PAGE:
Visit Danum Valley in Malaysia and see nature’s diversity at its best
This forest is a hallowed ground, a rare, precious, protected, unpeopled 438km square kilometre haven, with a single lodge for visitors, the Borneo Rainforest LodgeUpdated: Dec 18, 2019 18:02 IST
For the first time, I packed ‘downpour pants’ and ‘deluge wear’ in anticipation of heavy seasonal rain as I head for a tryst with the man of the forest — the orangutan — and its habitat-mates in Borneo’s Danum Valley, a tropical rainforest in the Malaysian state of Sabah, in northern Borneo.
This forest is a hallowed ground, a rare, precious, protected, unpeopled 438km square kilometre haven, with a single lodge for visitors, the Borneo Rainforest Lodge. It does not have a vast network of roads, for roads open up the jungle to illegal loggers and poachers. So most of the viewing is done on foot, on a network of narrow trails around the lodge, and a series of sky bridges and aerial walkways that enable eye-level viewing of arboreal creatures that glide, fly and trapeze through the forest canopy.
While there was a touch of that soggy rain I had prepared for, a different and very special kind of rain elevated my experience to a spiritual plane — time and again, I was deluged by the sights and sounds of innumerable plants and creatures I had never seen or heard of. Wildlife poured forth from everywhere!
We had not yet left the lodge for a trek, when a sounder of bearded pigs came in full view, rooting around the buttress of a giant tree. Captivating butterflies flickered above gaudy flowers and a rather scary-looking giant monitor lizard hung around nonchalantly, flicking its tongue in and out.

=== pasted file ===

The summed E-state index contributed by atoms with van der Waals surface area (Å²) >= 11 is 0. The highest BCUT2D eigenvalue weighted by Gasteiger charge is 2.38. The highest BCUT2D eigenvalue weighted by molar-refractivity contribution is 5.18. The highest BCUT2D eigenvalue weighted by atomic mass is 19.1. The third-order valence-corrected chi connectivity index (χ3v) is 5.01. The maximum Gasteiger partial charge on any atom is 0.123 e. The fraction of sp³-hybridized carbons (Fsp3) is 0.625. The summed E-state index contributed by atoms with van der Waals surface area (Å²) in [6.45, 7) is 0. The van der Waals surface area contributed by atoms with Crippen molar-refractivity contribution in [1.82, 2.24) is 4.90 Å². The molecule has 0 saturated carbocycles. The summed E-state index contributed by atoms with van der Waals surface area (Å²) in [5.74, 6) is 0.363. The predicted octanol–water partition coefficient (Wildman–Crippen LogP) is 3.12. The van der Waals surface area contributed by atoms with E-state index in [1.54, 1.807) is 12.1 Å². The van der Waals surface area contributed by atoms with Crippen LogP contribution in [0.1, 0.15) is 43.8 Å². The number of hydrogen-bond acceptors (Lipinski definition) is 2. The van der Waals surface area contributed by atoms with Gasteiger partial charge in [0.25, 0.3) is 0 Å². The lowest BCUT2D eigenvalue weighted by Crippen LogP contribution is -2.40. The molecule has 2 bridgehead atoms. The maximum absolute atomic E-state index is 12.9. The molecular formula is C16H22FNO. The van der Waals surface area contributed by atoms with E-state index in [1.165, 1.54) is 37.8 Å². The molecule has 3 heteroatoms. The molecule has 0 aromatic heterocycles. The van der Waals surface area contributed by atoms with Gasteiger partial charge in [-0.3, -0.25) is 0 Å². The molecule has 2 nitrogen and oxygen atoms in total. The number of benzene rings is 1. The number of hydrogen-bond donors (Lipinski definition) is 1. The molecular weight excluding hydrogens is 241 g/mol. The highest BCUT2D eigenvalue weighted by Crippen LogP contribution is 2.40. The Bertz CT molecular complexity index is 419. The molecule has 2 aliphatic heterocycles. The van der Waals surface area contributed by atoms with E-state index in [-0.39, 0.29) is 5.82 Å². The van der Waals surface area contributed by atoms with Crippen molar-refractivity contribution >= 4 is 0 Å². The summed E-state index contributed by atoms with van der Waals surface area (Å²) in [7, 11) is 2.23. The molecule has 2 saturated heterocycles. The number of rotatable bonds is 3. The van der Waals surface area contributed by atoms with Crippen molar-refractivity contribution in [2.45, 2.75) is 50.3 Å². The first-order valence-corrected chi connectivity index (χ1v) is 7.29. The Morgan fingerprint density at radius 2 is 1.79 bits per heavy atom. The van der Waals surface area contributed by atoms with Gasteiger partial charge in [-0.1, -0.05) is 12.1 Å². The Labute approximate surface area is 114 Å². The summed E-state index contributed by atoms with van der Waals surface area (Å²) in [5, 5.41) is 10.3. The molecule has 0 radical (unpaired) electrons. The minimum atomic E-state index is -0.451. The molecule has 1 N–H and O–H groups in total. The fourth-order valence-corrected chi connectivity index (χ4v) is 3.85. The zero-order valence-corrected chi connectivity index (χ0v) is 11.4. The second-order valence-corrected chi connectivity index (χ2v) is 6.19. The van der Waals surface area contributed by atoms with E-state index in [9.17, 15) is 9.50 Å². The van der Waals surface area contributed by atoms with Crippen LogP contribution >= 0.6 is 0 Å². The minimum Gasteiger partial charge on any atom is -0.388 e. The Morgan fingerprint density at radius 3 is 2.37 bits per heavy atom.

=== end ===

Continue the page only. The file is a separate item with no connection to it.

Deep in the trail, we detected movement in the tree tops — a large, female orangutan hoisted herself gingerly, reaching for twisted lianas and branches to move towards a fruiting tree. A tiny head peered at us from under her arm — her baby, clinging to long strands of amber fur.
A red leaf macaque — its doleful expression belying his joyous mien — leapt artfully to join its mates in the thicket. Pygmy elephants slurped the river nearby, warily eyeing the crocodiles, and sambar and mouse deer skulked somewhere in the shadows, their footprints linking us to their ghostly presence. An Argos pheasant bearing an enormous tail squawked angrily at being startled by us.
We could hear Bornean gibbons calling repeatedly, and a rhinoceros hornbill dropped its smelly calling card on my shoulder. Farah, my guide, prevented me from stepping on a trail of red ants, and flicked a tiger leach off my hat.
On a night safari, her searchlight caught the eyes of a slow loris, flying squirrels, Malay civets and leopard cats. We watched a pair of snakes at a tug-of-war with a harlequin frog. At every turn and on each level of the forest — from the undergrowth to the canopy — creatures played hide-and-seek, their ever-present melodies a reminder of just how precious these forests are, and so well worth preserving.
Best time to visit-- May- August
How to get there- Fly to Kuala Lampur, then fly to Kotakinabalu, then fly to Lahad Datu. Borneo Nature Tours will drive you to Danum Valley.
Stay at- Borneo Rainforest Lodge
Affordable digs- Apply ahead of time to stay at the Danum Valley Field Centre